Don’t count out the 0.2%

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Photo by Michael Tipton via Flickr

Statistics define the world we live in. We use data in everything from predicting the weather to figuring out what you want to buy online even before you know yourself. This rise in analytics has now affected the world of sports as well and helps dictate the moves of coaches and recruitment personnel. ESPN uses a myriad of complex metrics to configure playoff odds before game one of the season and it’s always interesting to see whether the numbers really are psychic oracles by the end of the regular season. The Oklahoma City Thunder, after losing both Russell Westbrook and Paul George in the offseason, was predicted to have a 0.2% chance of making the playoffs. Now, they’re the No.5 seed. 

Props have to be given when they are due. This means everyone calling all-star point guard Chis Paul washed or over the hill owes him an apology. His solid play, averaging 17.6 ppg, 5.0 rebounds and 6.7 assists on 48.9% shooting, and leadership while guiding a budding star in Shai Gilgeous-Alexander, speaks volumes to his value as an NBA asset. Veteran leadership and experience are of immense value in today’s NBA market for teams supposedly going through a rebuild, and Chris Paul has provided that and more for the surging Thunder. 

With the current Western Conference playoff standings, the Thunder are set to square off against the vaunted Houston Rockets small-ball lineup. However, with the injury to Russell Westbrook, a first-round upset is beginning to look like a legitimate possibility. The Thunder have an excellent offensive option at the power forward position in Danilo Gallinari, an underrated yet dominant center with the strength of Aquaman at the center position in Steven Adams and fantastic depth with athleticism at nearly every position. Rookie Darius Bazley, Dennis Schroder, Hamidou Diallo, Mike Muscala, Abdel Nader and Nerlens Noel all provide valuable depth that will become even more important in the playoffs when the games become more physical.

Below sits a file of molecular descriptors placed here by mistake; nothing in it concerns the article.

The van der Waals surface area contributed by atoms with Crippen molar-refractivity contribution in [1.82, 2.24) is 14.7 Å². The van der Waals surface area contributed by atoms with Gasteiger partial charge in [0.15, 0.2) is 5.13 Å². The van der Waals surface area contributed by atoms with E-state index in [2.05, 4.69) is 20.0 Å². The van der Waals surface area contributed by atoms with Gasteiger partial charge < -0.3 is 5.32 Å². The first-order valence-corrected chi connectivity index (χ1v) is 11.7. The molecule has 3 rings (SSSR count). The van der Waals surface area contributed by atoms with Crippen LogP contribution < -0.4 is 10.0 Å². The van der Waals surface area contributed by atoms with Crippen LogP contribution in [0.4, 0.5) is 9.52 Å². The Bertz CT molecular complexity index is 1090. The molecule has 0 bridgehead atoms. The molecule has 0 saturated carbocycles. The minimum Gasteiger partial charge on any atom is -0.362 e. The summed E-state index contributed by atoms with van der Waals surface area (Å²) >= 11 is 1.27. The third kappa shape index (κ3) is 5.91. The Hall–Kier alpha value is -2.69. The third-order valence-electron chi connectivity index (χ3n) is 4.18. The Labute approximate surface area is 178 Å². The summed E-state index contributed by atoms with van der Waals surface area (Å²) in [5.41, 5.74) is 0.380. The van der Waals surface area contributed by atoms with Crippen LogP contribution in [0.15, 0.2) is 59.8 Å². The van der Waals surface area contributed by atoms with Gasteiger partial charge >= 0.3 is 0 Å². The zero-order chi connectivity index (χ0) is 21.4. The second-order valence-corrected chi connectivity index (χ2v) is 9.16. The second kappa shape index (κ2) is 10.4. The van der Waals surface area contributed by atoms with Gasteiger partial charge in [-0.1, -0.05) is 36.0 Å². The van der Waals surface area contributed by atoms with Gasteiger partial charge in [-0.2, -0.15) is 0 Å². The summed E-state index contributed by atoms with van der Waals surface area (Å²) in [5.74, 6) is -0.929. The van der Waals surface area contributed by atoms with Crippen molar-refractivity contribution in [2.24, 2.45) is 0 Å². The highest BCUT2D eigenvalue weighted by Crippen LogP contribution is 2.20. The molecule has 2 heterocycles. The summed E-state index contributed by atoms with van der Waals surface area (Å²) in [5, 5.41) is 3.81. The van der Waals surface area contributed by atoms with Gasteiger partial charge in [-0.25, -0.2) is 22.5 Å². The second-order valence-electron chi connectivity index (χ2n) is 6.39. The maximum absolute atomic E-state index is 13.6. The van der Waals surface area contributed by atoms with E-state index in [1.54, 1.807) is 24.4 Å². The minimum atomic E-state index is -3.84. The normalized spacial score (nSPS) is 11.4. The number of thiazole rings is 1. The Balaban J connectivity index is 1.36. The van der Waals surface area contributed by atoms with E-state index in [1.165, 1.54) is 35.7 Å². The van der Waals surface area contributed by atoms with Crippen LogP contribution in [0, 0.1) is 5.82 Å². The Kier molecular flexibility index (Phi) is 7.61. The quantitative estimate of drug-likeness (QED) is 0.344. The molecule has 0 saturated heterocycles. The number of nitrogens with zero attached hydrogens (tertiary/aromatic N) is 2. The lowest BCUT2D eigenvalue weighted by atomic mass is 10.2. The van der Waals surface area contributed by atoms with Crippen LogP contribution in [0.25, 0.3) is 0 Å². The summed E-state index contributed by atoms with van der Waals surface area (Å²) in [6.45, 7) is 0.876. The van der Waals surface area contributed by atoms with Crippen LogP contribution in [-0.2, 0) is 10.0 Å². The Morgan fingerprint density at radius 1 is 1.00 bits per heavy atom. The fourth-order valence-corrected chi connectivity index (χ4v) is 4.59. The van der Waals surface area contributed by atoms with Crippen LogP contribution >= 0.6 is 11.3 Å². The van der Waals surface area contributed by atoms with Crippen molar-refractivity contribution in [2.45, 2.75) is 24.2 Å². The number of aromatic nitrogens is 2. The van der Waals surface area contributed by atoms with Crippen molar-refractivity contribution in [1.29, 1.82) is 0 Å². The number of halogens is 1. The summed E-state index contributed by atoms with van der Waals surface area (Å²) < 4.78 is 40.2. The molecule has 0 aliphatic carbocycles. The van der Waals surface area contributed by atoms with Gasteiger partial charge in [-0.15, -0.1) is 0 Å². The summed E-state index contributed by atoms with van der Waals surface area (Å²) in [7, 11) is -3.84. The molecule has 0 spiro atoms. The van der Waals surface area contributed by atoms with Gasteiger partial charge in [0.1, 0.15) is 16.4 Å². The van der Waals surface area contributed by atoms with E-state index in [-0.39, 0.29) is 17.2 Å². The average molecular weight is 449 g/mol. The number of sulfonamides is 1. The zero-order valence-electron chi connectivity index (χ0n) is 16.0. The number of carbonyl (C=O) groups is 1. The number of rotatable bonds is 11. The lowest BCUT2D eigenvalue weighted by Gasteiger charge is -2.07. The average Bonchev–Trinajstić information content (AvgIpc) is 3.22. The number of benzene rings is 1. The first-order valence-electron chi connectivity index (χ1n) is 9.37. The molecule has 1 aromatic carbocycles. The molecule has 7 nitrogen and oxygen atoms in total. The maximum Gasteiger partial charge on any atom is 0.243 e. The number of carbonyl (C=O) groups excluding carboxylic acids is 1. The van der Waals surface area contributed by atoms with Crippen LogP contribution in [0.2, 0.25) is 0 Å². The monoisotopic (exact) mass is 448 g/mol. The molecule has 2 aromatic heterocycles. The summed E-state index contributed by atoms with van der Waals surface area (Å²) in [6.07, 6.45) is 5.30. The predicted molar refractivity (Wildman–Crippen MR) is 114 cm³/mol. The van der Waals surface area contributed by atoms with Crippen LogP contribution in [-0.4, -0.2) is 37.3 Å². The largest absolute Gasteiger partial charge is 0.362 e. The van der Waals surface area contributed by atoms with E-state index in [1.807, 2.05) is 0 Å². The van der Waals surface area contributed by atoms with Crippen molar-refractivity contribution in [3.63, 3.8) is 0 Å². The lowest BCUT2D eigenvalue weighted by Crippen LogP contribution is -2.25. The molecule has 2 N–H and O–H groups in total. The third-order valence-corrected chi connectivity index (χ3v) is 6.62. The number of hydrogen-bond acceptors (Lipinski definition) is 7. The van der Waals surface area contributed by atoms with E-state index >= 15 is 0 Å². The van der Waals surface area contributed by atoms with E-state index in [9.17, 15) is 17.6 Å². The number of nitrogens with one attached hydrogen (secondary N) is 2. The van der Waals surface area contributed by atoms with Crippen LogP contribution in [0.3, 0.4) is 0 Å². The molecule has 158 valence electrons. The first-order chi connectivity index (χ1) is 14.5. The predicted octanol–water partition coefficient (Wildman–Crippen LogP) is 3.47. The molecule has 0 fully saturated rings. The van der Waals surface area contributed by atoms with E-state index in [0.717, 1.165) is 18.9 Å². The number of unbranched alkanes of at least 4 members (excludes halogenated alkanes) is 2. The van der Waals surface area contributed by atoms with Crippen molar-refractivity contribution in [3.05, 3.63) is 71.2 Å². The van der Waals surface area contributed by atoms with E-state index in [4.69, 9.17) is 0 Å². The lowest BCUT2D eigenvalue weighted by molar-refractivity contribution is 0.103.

Houston Rockets’ Russell Westbrook reacts after being fouled during the second half of an NBA basketball game against the Portland Trail Blazers Tuesday, Aug. 4, 2020, in Lake Buena Vista, Fla. Russell Westbrook is currently injured. Photo by Kevin C. Cox/AP

The Thunder’s versatile lineup allows them to switch up their playstyles to cater to various opponents. This ability to play multidimensionally unlike a team like the Lakers or Rockets makes them very unpredictable and tough to game plan for even in a seven-game series. The Thunder have four players averaging 17 or more points per game so no team knows where the nightly offensive punch is going to come from, limiting opposing defenses’ ability to key on any one of the Thunder’s scoring threats. The league has taken notice and no team wants to have to beat this young, well-coached and confident team. Legendary Spurs head coach Gregg Popovich himself stated that Thunder coach Billy Donovan has done “one of the more masterful jobs in the league this year”.

A team with talents like this year’s Thunder with minimal expectations is always dangerous. Every game with this team will be a battle for one of the Western Conference favorites. Additionally, Chris Paul leads the NBA with 146 clutch points this season which is recorded in the last five minutes of the fourth quarter and overtime when the game is within five points. They also have a 20-11 road record which ranks fourth-best in the league. This team has heart, they play well under pressure and their game travels with them. Homecourt isn’t exactly an advantage in the bubble but we know for sure the lack of fans won’t be an obstacle for this team, who despite everyone counting them out, has become the sleeper threat to teams deemed as the class of the Western Conference. Basketball is a team sport and with a starting five of all All-Star caliber players and one of the best benches in the league, nobody should overlook the rising Oklahoma City Thunder.


Karthik Iyer is a campus correspondent for The Daily Campus. He can be reached via email at karthik.iyer@uconn.edu.

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